The Supply Side Briefs: General Mills buys meat snack maker, Monsanto slashes jobs

by Talk Business & Politics staff ([email protected]) 112 views 

• General Mills acquires Epic Provisions
General Mills continues to expand it snack food offering, this time with the acquisition of Epic Provisions. Terms of this deal were not disclosed by the Minneapolis-based food giant.

Austin-based Epic Provisions makes meat snacks that are sold in Whole Foods, Sprouts, Farmer’s Markets and Natural Grocers. This specialty business will operate under the Annie’s Inc. division, which General Mills acquired in 2014.

“The acquisition of Epic positions General Mills for exciting growth with a highly authentic brand in an entirely new natural snacking category,” said John Foraker, president of Annie’s. “A purpose-driven brand like Epic perfectly aligns with the experience and capabilities set that Annie’s brings to the table. Epic has tremendous potential for growth in the natural snacking category. We’re committed to maintaining the great-tasting Epic snacks people love while further building this important brand to drive positive impact we can be proud of well into the future.”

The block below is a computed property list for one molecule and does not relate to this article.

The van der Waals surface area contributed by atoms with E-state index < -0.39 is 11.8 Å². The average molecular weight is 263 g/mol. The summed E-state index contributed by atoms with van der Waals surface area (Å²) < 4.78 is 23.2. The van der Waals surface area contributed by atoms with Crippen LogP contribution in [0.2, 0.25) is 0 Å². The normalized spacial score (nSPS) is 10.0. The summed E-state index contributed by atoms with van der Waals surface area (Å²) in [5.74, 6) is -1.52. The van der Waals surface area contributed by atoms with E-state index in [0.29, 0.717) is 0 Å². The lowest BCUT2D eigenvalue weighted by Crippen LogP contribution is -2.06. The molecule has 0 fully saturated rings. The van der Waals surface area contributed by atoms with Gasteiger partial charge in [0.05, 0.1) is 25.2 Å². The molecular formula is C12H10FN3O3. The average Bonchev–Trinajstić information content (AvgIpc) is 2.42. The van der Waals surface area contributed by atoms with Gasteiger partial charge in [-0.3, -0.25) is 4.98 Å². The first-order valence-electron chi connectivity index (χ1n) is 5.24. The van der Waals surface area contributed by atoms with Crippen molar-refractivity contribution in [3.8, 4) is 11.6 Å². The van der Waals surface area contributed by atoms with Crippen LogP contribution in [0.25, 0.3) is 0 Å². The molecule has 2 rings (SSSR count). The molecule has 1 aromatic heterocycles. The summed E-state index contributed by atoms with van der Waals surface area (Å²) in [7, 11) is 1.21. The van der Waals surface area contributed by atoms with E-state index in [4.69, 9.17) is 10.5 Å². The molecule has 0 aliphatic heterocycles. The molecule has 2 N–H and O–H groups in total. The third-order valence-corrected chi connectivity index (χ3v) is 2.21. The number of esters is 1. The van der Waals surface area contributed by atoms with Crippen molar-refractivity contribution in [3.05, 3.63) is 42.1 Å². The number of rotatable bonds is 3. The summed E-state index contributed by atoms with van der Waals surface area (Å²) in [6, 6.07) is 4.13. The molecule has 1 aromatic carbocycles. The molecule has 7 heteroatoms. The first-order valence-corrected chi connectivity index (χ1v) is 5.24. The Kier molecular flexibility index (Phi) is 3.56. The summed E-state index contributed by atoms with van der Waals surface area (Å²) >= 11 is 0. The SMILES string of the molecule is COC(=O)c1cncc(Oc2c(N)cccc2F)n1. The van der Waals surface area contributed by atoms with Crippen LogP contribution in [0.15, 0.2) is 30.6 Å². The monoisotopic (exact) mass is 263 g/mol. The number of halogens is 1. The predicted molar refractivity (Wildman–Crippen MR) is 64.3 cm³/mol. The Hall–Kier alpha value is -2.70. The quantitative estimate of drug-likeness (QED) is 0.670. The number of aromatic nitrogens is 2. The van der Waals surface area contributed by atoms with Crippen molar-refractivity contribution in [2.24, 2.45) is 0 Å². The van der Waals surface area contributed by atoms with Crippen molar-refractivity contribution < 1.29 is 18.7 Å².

Taylor Collins and Katie Forrest co-founded Epic Provisions in 2013 and will remain with the company following the acquisition, according to General Mills.

• Monsanto to slash 1,000 jobs worldwide in cost savings plan
Monsanto, a major supplier to Wal-Mart Stores, said it will slash another 1,000 jobs in the coming year bringing the company’s total planned job cuts to 3,600 since the reorganization efforts were first announced in June 2015.

The company said this latest round of global job cuts is an effort to help the company reel in $500 million of annual savings by the end of fiscal year 2018.

SupplysidelogoPropak“Employees whose jobs will be eliminated will receive a severance package based on the severance policy in their home country. They will all be offered outplacement services, which include classes on resume writing, interviewing and other services to help them secure a future employment. We also remain committed to continuing our long-term efforts to be a strong employer and contributor to the regions and communities we serve around the world,” said Christi Dixon, spokesperson for Monsanto.

Monsanto announced plans in June to reduce operating costs within the range of $300 million to $500 million. The company announced in October the initial plans, including shuttering three research and development centers. This step covered savings of $275 to $300 million and included the planned slashing of 2,600 jobs.

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